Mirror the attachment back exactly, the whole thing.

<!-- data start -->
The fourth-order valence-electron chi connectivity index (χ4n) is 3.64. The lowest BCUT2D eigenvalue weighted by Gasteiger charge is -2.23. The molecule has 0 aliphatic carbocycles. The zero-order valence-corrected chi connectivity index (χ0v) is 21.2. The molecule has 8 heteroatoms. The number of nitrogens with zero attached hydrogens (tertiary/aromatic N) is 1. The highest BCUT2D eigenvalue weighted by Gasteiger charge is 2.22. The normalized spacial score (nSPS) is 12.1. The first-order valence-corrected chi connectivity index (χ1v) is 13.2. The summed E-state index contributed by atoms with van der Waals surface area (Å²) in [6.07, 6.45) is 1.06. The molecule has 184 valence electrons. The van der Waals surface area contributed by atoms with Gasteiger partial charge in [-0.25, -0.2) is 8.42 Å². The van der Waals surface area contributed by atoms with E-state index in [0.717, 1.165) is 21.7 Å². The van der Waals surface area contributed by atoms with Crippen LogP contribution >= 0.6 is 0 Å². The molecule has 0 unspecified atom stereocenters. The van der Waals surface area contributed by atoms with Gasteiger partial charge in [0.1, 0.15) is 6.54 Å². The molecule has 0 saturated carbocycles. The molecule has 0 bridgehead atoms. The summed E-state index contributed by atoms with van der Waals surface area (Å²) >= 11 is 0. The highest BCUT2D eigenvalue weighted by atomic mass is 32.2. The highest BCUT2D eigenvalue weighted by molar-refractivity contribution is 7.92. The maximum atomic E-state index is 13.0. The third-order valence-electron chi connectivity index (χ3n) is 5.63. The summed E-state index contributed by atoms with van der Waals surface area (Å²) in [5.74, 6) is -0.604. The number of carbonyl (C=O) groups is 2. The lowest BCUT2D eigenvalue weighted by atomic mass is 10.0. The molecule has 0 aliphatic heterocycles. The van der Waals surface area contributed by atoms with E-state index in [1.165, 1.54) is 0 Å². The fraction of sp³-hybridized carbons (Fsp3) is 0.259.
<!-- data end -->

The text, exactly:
The fourth-order valence-electron chi connectivity index (χ4n) is 3.64. The lowest BCUT2D eigenvalue weighted by Gasteiger charge is -2.23. The molecule has 0 aliphatic carbocycles. The zero-order valence-corrected chi connectivity index (χ0v) is 21.2. The molecule has 8 heteroatoms. The number of nitrogens with zero attached hydrogens (tertiary/aromatic N) is 1. The highest BCUT2D eigenvalue weighted by Gasteiger charge is 2.22. The normalized spacial score (nSPS) is 12.1. The first-order valence-corrected chi connectivity index (χ1v) is 13.2. The summed E-state index contributed by atoms with van der Waals surface area (Å²) in [6.07, 6.45) is 1.06. The molecule has 184 valence electrons. The van der Waals surface area contributed by atoms with Gasteiger partial charge in [-0.25, -0.2) is 8.42 Å². The van der Waals surface area contributed by atoms with E-state index in [0.717, 1.165) is 21.7 Å². The van der Waals surface area contributed by atoms with Crippen LogP contribution >= 0.6 is 0 Å². The molecule has 0 unspecified atom stereocenters. The van der Waals surface area contributed by atoms with Gasteiger partial charge in [0.1, 0.15) is 6.54 Å². The molecule has 0 saturated carbocycles. The molecule has 0 bridgehead atoms. The summed E-state index contributed by atoms with van der Waals surface area (Å²) >= 11 is 0. The highest BCUT2D eigenvalue weighted by atomic mass is 32.2. The highest BCUT2D eigenvalue weighted by molar-refractivity contribution is 7.92. The maximum atomic E-state index is 13.0. The third-order valence-electron chi connectivity index (χ3n) is 5.63. The summed E-state index contributed by atoms with van der Waals surface area (Å²) in [5.74, 6) is -0.604. The number of carbonyl (C=O) groups is 2. The lowest BCUT2D eigenvalue weighted by atomic mass is 10.0. The molecule has 0 aliphatic heterocycles. The van der Waals surface area contributed by atoms with E-state index in [1.165, 1.54) is 0 Å². The fraction of sp³-hybridized carbons (Fsp3) is 0.259.